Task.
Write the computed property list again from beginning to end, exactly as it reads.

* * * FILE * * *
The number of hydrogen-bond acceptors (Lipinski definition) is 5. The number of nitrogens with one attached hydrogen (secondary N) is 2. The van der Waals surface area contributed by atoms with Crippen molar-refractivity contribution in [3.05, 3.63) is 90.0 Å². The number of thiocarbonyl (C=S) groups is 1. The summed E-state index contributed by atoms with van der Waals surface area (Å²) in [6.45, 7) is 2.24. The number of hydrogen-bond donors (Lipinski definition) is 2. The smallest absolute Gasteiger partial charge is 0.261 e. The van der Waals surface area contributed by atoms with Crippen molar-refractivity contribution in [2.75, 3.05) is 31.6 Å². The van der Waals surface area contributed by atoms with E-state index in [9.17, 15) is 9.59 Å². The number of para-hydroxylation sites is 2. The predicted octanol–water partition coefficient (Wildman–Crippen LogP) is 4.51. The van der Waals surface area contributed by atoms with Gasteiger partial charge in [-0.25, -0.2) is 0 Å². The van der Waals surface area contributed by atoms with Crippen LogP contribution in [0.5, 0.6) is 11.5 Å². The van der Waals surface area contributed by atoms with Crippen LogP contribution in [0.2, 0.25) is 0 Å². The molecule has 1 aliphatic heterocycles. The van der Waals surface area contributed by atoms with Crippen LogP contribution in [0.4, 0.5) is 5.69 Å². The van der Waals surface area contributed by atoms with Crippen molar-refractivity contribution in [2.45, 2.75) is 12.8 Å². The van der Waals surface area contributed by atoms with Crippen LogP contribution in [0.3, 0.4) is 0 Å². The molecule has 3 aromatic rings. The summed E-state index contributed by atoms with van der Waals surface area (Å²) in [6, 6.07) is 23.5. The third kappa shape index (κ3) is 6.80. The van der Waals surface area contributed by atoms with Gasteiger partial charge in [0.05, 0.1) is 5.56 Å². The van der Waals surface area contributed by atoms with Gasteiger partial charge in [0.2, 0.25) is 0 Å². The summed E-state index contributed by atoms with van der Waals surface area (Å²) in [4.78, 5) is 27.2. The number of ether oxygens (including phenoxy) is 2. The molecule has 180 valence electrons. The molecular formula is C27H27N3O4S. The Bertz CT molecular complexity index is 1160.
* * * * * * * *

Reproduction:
The number of hydrogen-bond acceptors (Lipinski definition) is 5. The number of nitrogens with one attached hydrogen (secondary N) is 2. The van der Waals surface area contributed by atoms with Crippen molar-refractivity contribution in [3.05, 3.63) is 90.0 Å². The number of thiocarbonyl (C=S) groups is 1. The summed E-state index contributed by atoms with van der Waals surface area (Å²) in [6.45, 7) is 2.24. The number of hydrogen-bond donors (Lipinski definition) is 2. The smallest absolute Gasteiger partial charge is 0.261 e. The van der Waals surface area contributed by atoms with Crippen molar-refractivity contribution in [2.75, 3.05) is 31.6 Å². The van der Waals surface area contributed by atoms with E-state index in [9.17, 15) is 9.59 Å². The number of para-hydroxylation sites is 2. The predicted octanol–water partition coefficient (Wildman–Crippen LogP) is 4.51. The van der Waals surface area contributed by atoms with Gasteiger partial charge in [-0.25, -0.2) is 0 Å². The van der Waals surface area contributed by atoms with Crippen LogP contribution in [0.5, 0.6) is 11.5 Å². The van der Waals surface area contributed by atoms with Crippen LogP contribution in [0.2, 0.25) is 0 Å². The molecule has 1 aliphatic heterocycles. The van der Waals surface area contributed by atoms with Crippen LogP contribution in [0.4, 0.5) is 5.69 Å². The van der Waals surface area contributed by atoms with Crippen molar-refractivity contribution in [2.45, 2.75) is 12.8 Å². The van der Waals surface area contributed by atoms with Crippen LogP contribution in [0.3, 0.4) is 0 Å². The molecule has 3 aromatic rings. The summed E-state index contributed by atoms with van der Waals surface area (Å²) in [6, 6.07) is 23.5. The third kappa shape index (κ3) is 6.80. The van der Waals surface area contributed by atoms with Gasteiger partial charge in [0.05, 0.1) is 5.56 Å². The van der Waals surface area contributed by atoms with Gasteiger partial charge in [0.2, 0.25) is 0 Å². The summed E-state index contributed by atoms with van der Waals surface area (Å²) in [4.78, 5) is 27.2. The number of ether oxygens (including phenoxy) is 2. The molecule has 180 valence electrons. The molecular formula is C27H27N3O4S. The Bertz CT molecular complexity index is 1160.